John Linnaeus Edward Whitridge Shecut was born to Huguenot parents in Beaufort, 1770. His father, Abraham Shecut, and his mother, Marie (Barbary) Shecut, had fled the religious persecution of France to settle in Switzerland, only to be lured across the Atlantic by South Carolina's reputation as a safe haven for French Protestants. In 1779 they resettled again, perhaps prompted by the upheaval of American Revolution, to the capitol of Charles Town.
Little is known of Shecut's early years, other than that he was fortunate to have as a friend of the family one of that's era most celebrated physicians, Dr. David Ramsay. Under Ramsay's tutelage Shecut studied medicine. In his early adulthood he left Charleston to attend the College of Philadelphia. For unknown reasons Shecut returned back to Charleston at the age of 21, without having secured a degree.
The lack of an M.D. did not prevent his practice of medicine, and he was still referred to as Dr. Shecut. He was one of the first physicians in Charleston to experiment with the use of electricity in treatment of diseases, fevers, melancholy, and a host of other ailments. Shecut also dabbled as an apothecary; owning drug stores on King and Queen Street.
Most medical practitioners of that period expressed some level of interest in the field of botany. Shecut was no exception; botany developed into one of his most enduring passions. In 1806 his Flora Carolinaeenis, or a Historical, Medical, and Economical Display of the Vegetable Kingdom according to the Vegetable Kingdom according to the Linnaean or Sexual System of Botany was released. This was intended to be a comprehensive catalog of plants, which would also outline their medicinal properties, and would yet remain usable to the layman.
In 1819 Shecut reflected;
"In 1806, conceiving an era favorable to botany, the author complied andpublished ...a series of numbers on botany entitled 'Flora Carolinaeenis',in honor of his native state.This work was honored with a numerous patronage, and was continued to the completion of a volume of seven numbers; at which he was compelled to relinquish the undertaking with the loss of twenty months close devotion to its progress, and also, of 1800 dollars and upwards."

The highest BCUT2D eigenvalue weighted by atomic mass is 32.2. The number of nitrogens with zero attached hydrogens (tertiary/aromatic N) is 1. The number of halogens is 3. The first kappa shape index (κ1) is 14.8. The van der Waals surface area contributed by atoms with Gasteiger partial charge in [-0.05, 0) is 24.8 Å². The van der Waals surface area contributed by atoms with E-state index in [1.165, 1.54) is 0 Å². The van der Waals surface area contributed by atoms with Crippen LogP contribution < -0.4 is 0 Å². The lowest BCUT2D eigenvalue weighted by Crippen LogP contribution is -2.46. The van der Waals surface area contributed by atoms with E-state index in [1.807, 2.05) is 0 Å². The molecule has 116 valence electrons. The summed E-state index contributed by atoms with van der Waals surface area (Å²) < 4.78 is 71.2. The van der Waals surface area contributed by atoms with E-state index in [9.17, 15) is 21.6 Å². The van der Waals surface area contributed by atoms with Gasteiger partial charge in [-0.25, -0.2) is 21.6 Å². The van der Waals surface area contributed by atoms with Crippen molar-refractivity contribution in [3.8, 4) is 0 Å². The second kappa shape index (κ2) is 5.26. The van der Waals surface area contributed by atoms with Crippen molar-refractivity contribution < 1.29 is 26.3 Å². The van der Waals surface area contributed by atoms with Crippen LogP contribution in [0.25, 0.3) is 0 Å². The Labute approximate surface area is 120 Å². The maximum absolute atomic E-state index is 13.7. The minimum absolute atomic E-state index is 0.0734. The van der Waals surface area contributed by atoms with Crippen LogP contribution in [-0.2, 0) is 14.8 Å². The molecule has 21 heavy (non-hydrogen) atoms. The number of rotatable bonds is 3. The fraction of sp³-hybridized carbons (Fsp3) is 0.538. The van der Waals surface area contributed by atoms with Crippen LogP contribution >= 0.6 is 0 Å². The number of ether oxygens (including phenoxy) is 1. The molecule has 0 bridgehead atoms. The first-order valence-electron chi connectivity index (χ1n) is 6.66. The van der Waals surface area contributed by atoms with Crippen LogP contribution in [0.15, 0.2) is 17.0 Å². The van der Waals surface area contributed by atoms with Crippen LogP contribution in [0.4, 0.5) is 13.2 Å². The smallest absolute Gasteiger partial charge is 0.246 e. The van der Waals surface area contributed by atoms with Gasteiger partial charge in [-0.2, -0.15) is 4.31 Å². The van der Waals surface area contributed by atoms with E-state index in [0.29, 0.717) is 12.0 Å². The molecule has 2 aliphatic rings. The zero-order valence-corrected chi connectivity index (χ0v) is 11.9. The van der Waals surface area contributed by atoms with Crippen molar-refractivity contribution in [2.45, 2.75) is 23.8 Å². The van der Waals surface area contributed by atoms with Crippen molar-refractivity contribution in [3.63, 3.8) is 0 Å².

Shecut made have found a popular audience, but the professional reviews were less than kind. One acidic reviewer found Shecut's writing "ponderous." A later medical reviewer was much kinder. Dr. Gee, in the early 20th century, expressed admiration at the scope of Shecut's project, calling it one of the most extensive works on S.C. plant life ever published.
Shecut had a wide range of interest, including literature, history and geography. This is evident in a 1819 medical treatises, in which he opens with a systematic overview of Charleston, creating one of the first tour guides of the Holy City. He was also a driving force for the S.C. Homespun Society, an early but short-lived cotton plant along the Ashley River in Charleston. In 1813 Shecut helped to organize the influential Antiquarian Society of Charleston, later the Literary and Philosophical Society of South Carolina; an organization dedicated the collection and preservation of natural history specimens.
Shecut died in Charleston in the year 1836. While the name John L.E.W. Shecut may be faintly remembered in the 21st century, his influence can been clearly seen in the successive generation of doctors, botanists and even tour guides who refer to and study his work.
Michael D. Coker is a Charleston native, published author, and licensed tour guide. He has worked in local museums for 15 years, and has developed a reputation for his extensive knowledge of history. You can reach Michael by email by clicking on the links above.